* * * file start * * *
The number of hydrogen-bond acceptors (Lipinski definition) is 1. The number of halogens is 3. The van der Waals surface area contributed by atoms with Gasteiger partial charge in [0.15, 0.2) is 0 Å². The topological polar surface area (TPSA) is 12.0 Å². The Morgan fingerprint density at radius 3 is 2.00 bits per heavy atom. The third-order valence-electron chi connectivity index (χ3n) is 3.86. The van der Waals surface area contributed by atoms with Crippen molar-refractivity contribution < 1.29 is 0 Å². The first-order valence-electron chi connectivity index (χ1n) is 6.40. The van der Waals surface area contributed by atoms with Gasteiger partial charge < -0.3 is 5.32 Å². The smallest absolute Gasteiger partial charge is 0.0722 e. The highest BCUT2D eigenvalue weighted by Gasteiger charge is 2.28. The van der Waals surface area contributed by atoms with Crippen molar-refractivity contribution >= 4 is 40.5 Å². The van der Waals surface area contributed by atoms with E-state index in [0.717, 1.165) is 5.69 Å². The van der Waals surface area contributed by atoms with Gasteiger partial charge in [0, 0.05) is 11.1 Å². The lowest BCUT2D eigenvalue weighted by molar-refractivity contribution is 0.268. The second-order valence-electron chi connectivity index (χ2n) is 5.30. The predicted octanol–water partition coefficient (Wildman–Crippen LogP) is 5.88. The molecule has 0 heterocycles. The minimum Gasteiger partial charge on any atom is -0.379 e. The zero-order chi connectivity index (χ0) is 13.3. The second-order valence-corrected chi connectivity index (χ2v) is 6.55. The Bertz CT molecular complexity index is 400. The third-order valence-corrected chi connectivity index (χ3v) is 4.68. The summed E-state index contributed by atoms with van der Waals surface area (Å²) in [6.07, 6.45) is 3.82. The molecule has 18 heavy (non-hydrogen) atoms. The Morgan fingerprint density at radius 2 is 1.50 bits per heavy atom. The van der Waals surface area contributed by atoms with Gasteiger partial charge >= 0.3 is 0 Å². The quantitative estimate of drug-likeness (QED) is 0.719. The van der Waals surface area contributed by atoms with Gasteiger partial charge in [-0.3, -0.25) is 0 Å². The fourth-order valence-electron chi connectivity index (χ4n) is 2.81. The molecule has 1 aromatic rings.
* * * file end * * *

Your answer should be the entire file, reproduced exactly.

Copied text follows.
The number of hydrogen-bond acceptors (Lipinski definition) is 1. The number of halogens is 3. The van der Waals surface area contributed by atoms with Gasteiger partial charge in [0.15, 0.2) is 0 Å². The topological polar surface area (TPSA) is 12.0 Å². The Morgan fingerprint density at radius 3 is 2.00 bits per heavy atom. The third-order valence-electron chi connectivity index (χ3n) is 3.86. The van der Waals surface area contributed by atoms with Crippen molar-refractivity contribution < 1.29 is 0 Å². The first-order valence-electron chi connectivity index (χ1n) is 6.40. The van der Waals surface area contributed by atoms with Gasteiger partial charge < -0.3 is 5.32 Å². The smallest absolute Gasteiger partial charge is 0.0722 e. The highest BCUT2D eigenvalue weighted by Gasteiger charge is 2.28. The van der Waals surface area contributed by atoms with Crippen molar-refractivity contribution >= 4 is 40.5 Å². The van der Waals surface area contributed by atoms with E-state index in [0.717, 1.165) is 5.69 Å². The van der Waals surface area contributed by atoms with Gasteiger partial charge in [0, 0.05) is 11.1 Å². The lowest BCUT2D eigenvalue weighted by molar-refractivity contribution is 0.268. The second-order valence-electron chi connectivity index (χ2n) is 5.30. The predicted octanol–water partition coefficient (Wildman–Crippen LogP) is 5.88. The molecule has 0 heterocycles. The minimum Gasteiger partial charge on any atom is -0.379 e. The zero-order chi connectivity index (χ0) is 13.3. The second-order valence-corrected chi connectivity index (χ2v) is 6.55. The Bertz CT molecular complexity index is 400. The third-order valence-corrected chi connectivity index (χ3v) is 4.68. The summed E-state index contributed by atoms with van der Waals surface area (Å²) in [6.07, 6.45) is 3.82. The molecule has 18 heavy (non-hydrogen) atoms. The Morgan fingerprint density at radius 2 is 1.50 bits per heavy atom. The van der Waals surface area contributed by atoms with Gasteiger partial charge >= 0.3 is 0 Å². The quantitative estimate of drug-likeness (QED) is 0.719. The van der Waals surface area contributed by atoms with Gasteiger partial charge in [-0.3, -0.25) is 0 Å². The fourth-order valence-electron chi connectivity index (χ4n) is 2.81. The molecule has 1 aromatic rings.